2020 Brings New Crop of LiDAR Sensors for Autonomous Vehicles
LiDAR has been a staple sensing technology in the development of autonomous vehicles. What's new in automotive LiDAR sensors?
Light detection and ranging, otherwise known as LiDAR, is a powerful, remote sensor system that uses light in the form of laser pulses to measure distances. In autonomous vehicles, rotating LiDAR systems create 3D point maps of the surrounding environments and as a result can detect other vehicles, pedestrians, cyclists, and other obstructions.
Previous LiDAR Systems
We previously looked at LiDAR systems implemented by Google in their autonomous vehicles under Waymo, which first utilized Velodyne’s 64-channel LiDAR sensor. At the time, the devices came with a hefty price tag of $60,000 per sensor. Since then, the journey to find an affordable LiDAR solution has been ongoing for engineers and researchers at different companies and universities.
Since Google’s announcement of their own autonomous vehicle, many developments have been made in LiDAR technology. Image from Waymo
Affordability isn’t the only concern for LiDAR. Over the last several years, safety issues have been raised regarding potential attacks such as saturating and spoofing, which could degrade sensor systems' performance and reduce their reliability.
Since our last look at LiDAR in autonomous vehicles, momentum has picked up across the industry to implement LiDAR and improve upon the existing technology.
Bosch’s Complete Sensor Portfolio for Automated Driving
Bosch recently announced its plans to produce long-range LiDAR sensors for the first LiDAR system suitable for automated driving. Their latest sensor will be used in conjunction with cameras and RADAR sensors to detect both long and short ranges for on the highway and in cities.
To help bring down the cost of traditionally expensive sensors, Bosch will exploit economies of scale to make them affordable and accessible in mass markets.
Additionally, Bosch has been able to enhance its systems with improved artificial intelligence which can classify various objects and trigger warnings or emergency braking maneuvers.
At CES 2020, Baraja announced an update to their LiDAR line, Spectrum-Scan. The Spectrum-Scan platform offers detail at long ranges of objects on dark highways over 200 meters away. Their sensors also offer variable resolution and full API control for trigger instant, inertialess changes in resolution and scan pattern.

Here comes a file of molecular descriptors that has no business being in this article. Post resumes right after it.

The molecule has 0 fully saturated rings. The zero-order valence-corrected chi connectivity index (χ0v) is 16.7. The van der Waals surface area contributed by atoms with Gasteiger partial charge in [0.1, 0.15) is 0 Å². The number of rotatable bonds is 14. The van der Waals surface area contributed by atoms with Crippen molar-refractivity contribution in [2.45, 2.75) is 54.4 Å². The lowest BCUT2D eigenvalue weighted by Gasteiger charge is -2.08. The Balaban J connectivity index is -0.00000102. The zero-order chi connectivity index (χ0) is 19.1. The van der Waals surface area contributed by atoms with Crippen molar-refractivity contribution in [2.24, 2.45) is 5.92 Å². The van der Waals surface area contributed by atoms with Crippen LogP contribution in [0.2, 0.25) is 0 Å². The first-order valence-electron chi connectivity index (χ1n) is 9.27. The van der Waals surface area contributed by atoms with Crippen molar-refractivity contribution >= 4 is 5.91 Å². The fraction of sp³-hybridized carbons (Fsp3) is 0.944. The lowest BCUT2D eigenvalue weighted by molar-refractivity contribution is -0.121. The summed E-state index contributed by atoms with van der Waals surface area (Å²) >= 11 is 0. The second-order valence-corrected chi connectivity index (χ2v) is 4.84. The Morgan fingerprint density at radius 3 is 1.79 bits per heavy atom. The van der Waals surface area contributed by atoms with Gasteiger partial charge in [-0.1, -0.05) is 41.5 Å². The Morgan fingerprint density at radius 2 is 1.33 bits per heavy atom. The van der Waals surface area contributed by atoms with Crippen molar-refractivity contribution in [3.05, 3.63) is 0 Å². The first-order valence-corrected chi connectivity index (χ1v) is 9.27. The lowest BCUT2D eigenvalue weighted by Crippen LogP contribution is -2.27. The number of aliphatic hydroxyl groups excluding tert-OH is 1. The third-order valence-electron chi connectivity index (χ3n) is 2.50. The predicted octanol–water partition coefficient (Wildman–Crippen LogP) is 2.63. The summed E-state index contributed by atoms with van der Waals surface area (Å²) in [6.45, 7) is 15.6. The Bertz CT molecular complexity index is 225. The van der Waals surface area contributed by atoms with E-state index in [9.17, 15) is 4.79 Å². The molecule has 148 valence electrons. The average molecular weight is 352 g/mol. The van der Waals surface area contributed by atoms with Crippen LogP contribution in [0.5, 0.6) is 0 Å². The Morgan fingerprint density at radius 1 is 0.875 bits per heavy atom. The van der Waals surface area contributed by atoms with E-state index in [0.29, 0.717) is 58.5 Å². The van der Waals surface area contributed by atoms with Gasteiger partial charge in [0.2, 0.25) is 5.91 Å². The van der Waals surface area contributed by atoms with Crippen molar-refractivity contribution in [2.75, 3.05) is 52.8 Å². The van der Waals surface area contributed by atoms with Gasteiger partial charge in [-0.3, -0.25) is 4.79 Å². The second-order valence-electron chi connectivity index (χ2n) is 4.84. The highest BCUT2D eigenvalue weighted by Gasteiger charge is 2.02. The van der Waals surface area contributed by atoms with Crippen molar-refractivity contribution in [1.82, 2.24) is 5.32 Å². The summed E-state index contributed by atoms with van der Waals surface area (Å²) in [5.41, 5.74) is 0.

The newest generation of Spectrum-Scan claims "inherent interference immunity" via encoded light. This is an additional layer of safety on top of their method of splitting light through a prism for more data points for comparison (e.g., light angle, wavelength, etc.). All of these elements must match up before a sensor's measurements are processed for vehicle decision-making.
A detailed pointcloud of a city street as seen by Baraja's Spectrum-Scan LiDAR sensor. Image used courtesy of Baraja
Baraja asserts that their LiDAR is industrialized and designed for manufacturing and scalability to meet the needs of the autonomous vehicle industry. Their approach allows for the customizability of LiDAR configurations, depending on the needs of a manufacturer.
Velabit by Velodyne
Velodyne’s latest LiDAR venture, the Velabit, was announced in January. The tiny automotive-grade sensor is smaller than a deck of cards, measuring 2.4" x 2.4" x 1.38", with a range of 100 meters and a 60-degree horizontal and 10-degree vertical field of view.
It is designed to be integrated within a vehicle’s body or windshield and produces a robust directional image during the day or night, along with competitive range and resolution for faster object identification and longer braking distances at highway speeds.
The Velodyne Velabit LiDAR sensor. Image used courtesy of Velodyne
The Velabit was notably announced to be sold for $100 when it releases in mid-2020.
Alternatives to LiDAR
While many companies have invested their time and money in LiDAR developments, there have been a handful of criticisms from engineers and researchers. Tesla’s CEO, Elon Musk, has been quoted several times as being critical of LiDAR devices, claiming that they are “expensive sensors that are unnecessary.” In 2019 at an event called Tesla Autonomy Day, he rather famously also asserted that "Anyone relying on LiDAR is doomed." For their part, Tesla cars rely on several alternatives to LiDAR which include GPS, maps, cameras, and other kinds of sensors.
Research done at Cornell University seems to support Musk’s sentiments that LiDAR has many alternatives. The researchers found that data captured from stereo cameras was nearly as precise as LiDAR with the only gap being in the data analysis. Using stereo cameras—or, as the authors refer to it, Pseudo-LiDAR—can offer an affordable alternative to LiDAR with similar results.
An example qualitative comparison between the sensing abilities of LiDAR, Pseudo-LiDAR, and AVOD (aggregate view object detection). Image used courtesy of Cornell University via arXiv
With improvements in camera technology, the quantum leap, and promising results of stereo cameras, the authors believe there could be a revival of image-based 3D object recognition that can close in on the image/LiDAR gap.
While the criticisms of LiDAR might question its purpose in the industry, there's little argument that LiDAR is useful as part of a comprehensive autonomous vehicle solution, leveraging its capabilities and potentially curtailing its limitations.
It is apparent that producers and manufacturers of LiDAR are motivated to provide reliable solutions that can offer performance at long ranges and in dark environments. Long-range performance allows for autonomous vehicles to be viable on highways, a milestone many companies are racing to achieve.
Along with improved sensors, focusing on improving artificial intelligence for classification and object recognition has seemed to bring LiDAR to new heights